Rescuing livestock near floode Abbotsford, British Columba
Not long ago I came across my copy of Super, Natural Christians: How We Should Love Nature, a profound book written nearly 25 years ago by the late eco-theologian, Sally McFague. An American, McFague moved to BC to teach at the Vancouver School of Theology and stayed until her death two years ago, almost to the day.
McFague fell in love with the extraodinary beauty of the province and the tourism slogan at the time, Super Natural British Columbia, captured her imagination. She inserted a comma after the word "super" to create the title of this small but mighty volume, one which had a profound impact on me.
She would have seen the shifting reality of BC's ecology during the two decades she lived there and witnessed the increased frequency of intense weather events which are almost certainly the result of climate change. And I imagine she would have been devastated by 2021 which has included the terrible trio of a heat dome which killed hundreds of humans and millions of other creatures, wildfires which wiped out vast acreages and communities, and now catastrophic floods which have caused billions of dollars in damage and led to large-scale evacuations.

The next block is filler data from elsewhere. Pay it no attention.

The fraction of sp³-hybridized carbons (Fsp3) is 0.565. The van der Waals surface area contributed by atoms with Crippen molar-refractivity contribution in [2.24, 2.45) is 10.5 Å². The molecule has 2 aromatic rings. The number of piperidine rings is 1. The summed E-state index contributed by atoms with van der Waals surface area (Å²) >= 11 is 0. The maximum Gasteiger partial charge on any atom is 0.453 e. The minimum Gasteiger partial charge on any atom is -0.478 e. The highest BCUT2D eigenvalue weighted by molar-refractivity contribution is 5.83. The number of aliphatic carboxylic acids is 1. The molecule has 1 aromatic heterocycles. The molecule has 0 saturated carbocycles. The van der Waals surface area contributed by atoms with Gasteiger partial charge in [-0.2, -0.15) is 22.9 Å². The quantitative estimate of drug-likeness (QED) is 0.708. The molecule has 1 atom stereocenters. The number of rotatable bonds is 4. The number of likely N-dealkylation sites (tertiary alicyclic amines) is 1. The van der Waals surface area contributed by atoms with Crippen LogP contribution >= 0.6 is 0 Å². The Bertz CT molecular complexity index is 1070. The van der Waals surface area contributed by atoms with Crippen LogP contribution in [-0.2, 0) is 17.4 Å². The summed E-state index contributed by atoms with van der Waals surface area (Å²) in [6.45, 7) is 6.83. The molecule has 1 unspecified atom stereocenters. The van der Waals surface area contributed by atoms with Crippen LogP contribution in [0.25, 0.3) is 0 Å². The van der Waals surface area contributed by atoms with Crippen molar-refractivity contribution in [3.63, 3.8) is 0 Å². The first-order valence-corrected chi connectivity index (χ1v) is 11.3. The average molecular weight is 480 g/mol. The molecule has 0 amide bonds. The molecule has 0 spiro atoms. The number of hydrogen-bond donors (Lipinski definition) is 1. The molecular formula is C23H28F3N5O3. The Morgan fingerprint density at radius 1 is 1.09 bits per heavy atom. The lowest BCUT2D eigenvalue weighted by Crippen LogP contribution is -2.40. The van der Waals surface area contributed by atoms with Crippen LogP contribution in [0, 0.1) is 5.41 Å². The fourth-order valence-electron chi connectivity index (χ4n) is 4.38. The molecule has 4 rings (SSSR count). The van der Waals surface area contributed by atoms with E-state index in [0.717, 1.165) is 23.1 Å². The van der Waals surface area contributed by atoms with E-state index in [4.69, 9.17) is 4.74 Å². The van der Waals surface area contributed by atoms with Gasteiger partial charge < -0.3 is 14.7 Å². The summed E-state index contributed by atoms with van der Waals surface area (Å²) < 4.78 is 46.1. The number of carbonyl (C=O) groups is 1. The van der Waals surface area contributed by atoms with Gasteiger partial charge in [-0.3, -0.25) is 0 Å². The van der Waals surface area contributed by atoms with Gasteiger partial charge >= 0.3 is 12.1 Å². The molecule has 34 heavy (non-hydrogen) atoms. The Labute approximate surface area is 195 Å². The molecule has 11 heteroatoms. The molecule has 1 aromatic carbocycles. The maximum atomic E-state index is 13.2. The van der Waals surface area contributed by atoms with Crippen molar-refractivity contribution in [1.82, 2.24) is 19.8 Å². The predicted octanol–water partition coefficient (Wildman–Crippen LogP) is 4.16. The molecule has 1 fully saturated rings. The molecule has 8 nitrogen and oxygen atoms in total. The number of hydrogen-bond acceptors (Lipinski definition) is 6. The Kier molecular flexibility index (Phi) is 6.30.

Super Natural British Columbia with its clever spiritual double meaning could now be Horrifying, Apocalyptic British Columbia: Come for the Beauty & Run for Your Life.
This terrible situation has something of a personal note. My brother and his wife are in BC to visit our nephew and his partner. The other day they left Squamish for a few days on Vancouver Island. The highway was closed behind them because of a rock slide and their ferry was the last for the day because of high winds. They arrived in the breath-takingly beautiful town of Tofina to find that power had been knocked out by high winds. Today they hope to fly out of Abbotsford, which you may have seen has been hard hit by flooding.
British Columbia is one of the provinces which insists that it can't take more dramatic measures to address the climate emergency because it would undermine its resource rich economy. Yet these weather/climate catastrophes are huge disruptions to the economy and we can already see that this flooding will require billions in infrastructure repair and rebuilding. Experts are already pointing to clearcut logging as a cause for some of the landslides which have closed vital transportation corridors and killed at least one person.
We can pray for all those who have been affected by the events of the past few days. And we can pray that the scales drop from the eyes of those who are supposed to provide leadership for this generation and generations to come. The slogan Super Natural British Columbia was inspired and needs to take on new meaning in these chaotic times.